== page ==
My Thoughts: Okay, this isn’t a children’s book. It isn’t even a YA book (though I can see it having a YA audience). This is an adult book that came out in 2011 and focuses on characters who are 28 and who are trying to make that final transition into full blown adulthood. I loved this book! Maybe not as much as I loved Eleanor and Park or Fangirl, but I still really, really enjoyed it. Rowell has a talent for writing characters who could very well be my best friends. Her stories are bits and pieces of my own experiences sewn together and — okay — given a bit of fictional flair. This book may not be the next great American novel, but it’s definitely a story to get attached to.
A Snicker of Magic
By Natalie Lloyd
Goodreads Summary: Introducing an extraordinary new voice—a magical debut that will make your skin tingle, your eyes glisten . . .and your heart sing.
Midnight Gulch used to be a magical place, a town where people could sing up thunderstorms and dance up sunflowers. But that was long ago, before a curse drove the magic away. Twelve-year-old Felicity knows all about things like that; her nomadic mother is cursed with a wandering heart.
But when she arrives in Midnight Gulch, Felicity thinks her luck’s about to change. A “word collector,” Felicity sees words everywhere—shining above strangers, tucked into church eves, and tangled up her dog’s floppy ears—but Midnight Gulch is the first place she’s ever seen the word “home.” And then there’s Jonah, a mysterious, spiky-haired do-gooder who shimmers with words Felicity’s never seen before, words that make Felicity’s heart beat a little faster.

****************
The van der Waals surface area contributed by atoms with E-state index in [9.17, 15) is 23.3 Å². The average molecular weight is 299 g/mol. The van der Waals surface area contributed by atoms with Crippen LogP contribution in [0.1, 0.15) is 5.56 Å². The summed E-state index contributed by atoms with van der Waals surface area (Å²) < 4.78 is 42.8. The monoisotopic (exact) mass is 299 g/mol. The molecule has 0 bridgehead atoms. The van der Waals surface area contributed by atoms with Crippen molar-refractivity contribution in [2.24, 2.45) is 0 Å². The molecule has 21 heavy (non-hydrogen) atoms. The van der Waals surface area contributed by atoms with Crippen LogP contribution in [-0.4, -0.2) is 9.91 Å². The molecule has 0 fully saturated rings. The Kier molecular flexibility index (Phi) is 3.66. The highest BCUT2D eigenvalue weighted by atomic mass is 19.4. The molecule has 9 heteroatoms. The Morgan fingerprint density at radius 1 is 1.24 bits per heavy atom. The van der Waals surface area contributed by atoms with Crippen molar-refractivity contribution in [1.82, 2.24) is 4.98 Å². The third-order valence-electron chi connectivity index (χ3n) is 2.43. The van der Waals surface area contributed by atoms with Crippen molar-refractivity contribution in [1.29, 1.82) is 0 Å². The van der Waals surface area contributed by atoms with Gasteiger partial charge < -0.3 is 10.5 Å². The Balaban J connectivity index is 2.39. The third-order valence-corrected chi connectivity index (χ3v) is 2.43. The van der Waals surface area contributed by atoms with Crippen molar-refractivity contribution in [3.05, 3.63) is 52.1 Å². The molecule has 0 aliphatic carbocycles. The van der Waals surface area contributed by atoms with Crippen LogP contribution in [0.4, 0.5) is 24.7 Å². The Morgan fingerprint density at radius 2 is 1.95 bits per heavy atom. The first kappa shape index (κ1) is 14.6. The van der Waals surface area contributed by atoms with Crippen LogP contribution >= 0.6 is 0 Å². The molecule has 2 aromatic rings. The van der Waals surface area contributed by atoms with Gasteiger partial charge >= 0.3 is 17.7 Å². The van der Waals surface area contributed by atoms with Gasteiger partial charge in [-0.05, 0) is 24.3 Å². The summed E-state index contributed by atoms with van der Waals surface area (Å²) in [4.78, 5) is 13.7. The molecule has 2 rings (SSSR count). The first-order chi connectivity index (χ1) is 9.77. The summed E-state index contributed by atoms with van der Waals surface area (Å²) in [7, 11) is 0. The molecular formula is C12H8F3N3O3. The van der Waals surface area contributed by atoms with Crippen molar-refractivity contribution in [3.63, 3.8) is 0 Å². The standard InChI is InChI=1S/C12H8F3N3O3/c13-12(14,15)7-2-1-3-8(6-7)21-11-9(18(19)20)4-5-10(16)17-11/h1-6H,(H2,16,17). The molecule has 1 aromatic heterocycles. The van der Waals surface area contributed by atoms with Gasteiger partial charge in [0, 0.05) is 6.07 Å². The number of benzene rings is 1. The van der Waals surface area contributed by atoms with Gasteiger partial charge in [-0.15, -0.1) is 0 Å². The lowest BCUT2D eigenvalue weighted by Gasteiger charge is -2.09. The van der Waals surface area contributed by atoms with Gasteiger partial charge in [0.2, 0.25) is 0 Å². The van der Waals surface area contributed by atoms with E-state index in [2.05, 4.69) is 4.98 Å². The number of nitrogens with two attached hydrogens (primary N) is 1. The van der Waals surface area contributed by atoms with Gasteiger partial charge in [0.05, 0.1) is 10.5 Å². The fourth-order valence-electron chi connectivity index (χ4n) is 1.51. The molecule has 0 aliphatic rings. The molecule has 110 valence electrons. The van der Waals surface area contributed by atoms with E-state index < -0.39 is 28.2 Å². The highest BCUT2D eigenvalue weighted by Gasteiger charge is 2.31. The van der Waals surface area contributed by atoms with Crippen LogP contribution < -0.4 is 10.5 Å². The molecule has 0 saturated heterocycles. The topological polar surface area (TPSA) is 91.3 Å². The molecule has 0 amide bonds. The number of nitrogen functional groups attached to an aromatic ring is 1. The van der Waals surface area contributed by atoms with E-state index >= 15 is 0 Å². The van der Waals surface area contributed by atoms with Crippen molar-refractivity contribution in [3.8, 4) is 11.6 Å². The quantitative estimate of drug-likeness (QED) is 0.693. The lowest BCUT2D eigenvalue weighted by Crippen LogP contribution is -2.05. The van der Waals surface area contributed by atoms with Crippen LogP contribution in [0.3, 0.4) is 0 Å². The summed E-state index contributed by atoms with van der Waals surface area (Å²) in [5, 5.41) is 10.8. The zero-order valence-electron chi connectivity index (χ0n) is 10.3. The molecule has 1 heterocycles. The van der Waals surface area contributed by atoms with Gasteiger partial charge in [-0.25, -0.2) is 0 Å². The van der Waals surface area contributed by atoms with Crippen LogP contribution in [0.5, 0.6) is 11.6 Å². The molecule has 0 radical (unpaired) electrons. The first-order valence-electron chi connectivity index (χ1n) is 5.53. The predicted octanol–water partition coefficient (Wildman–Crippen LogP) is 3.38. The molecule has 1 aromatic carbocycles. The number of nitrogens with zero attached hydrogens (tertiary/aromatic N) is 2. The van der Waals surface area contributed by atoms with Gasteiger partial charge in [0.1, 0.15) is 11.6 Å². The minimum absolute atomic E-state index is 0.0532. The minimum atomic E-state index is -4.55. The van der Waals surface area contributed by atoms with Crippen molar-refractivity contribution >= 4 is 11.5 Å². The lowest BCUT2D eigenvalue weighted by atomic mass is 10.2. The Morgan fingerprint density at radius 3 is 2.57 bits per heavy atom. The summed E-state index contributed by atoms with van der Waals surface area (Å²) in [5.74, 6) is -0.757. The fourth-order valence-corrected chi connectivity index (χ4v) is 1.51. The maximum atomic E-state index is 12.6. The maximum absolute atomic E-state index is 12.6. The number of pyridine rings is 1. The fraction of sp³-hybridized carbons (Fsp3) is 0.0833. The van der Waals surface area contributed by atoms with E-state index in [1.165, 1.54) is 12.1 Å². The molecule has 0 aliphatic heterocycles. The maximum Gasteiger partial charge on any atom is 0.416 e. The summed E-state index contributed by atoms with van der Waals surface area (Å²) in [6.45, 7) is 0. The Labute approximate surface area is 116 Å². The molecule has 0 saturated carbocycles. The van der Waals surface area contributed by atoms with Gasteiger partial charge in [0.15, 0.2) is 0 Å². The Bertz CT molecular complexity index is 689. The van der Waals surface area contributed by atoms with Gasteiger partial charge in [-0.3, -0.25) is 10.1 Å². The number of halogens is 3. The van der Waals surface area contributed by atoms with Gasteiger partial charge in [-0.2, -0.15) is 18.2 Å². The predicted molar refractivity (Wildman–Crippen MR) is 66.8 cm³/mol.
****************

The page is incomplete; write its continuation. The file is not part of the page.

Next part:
Felicity wants to stay in Midnight Gulch more than anything, but first, she’ll need to figure out how to bring back the magic, breaking the spell that’s been cast over the town . . . and her mother’s broken heart.
My Thoughts: I’m calling it now…this one’s a Newbery contender. This book has the unique talent of combining the ordinary with just enough of the fantastical to make you believe that maybe, just maybe, magic exists. A strong cast of characters, an intriguing setting, and a whole lot of ice cream makes this a book worth reading.
Two things that I really loved about this book were Felicity’s penchant for seeing words, and the fact that Jonah’s in a wheelchair but it isn’t made into a big deal. The words that Felicity sees are no doubt magical in themselves, and I firmly believe that Lloyd considered each word she chose for Felicity to see with great care. The groups of words usually have a cadence that feel as though they belong with one another, and often they represent the characters or situations being mentioned in the book.
As for Jonah being in the wheelchair… Usually in media, the characters don’t possess any real handicaps, or if they do, their handicaps become their story. That isn’t the case with Jonah. Yes, he’s in a wheelchair, but he is not helpless and the chair does not define who he is as a person. He is an amazing character, who does a lot of good and becomes Felicity’s quasi-crush (this isn’t a romance, but the crush is hinted at for both parties). While I don’t have a problem with stories that focus on handicaps, I still think that it’s very refreshing to see a character who’s in a wheelchair, but isn’t defined entirely by the wheelchair.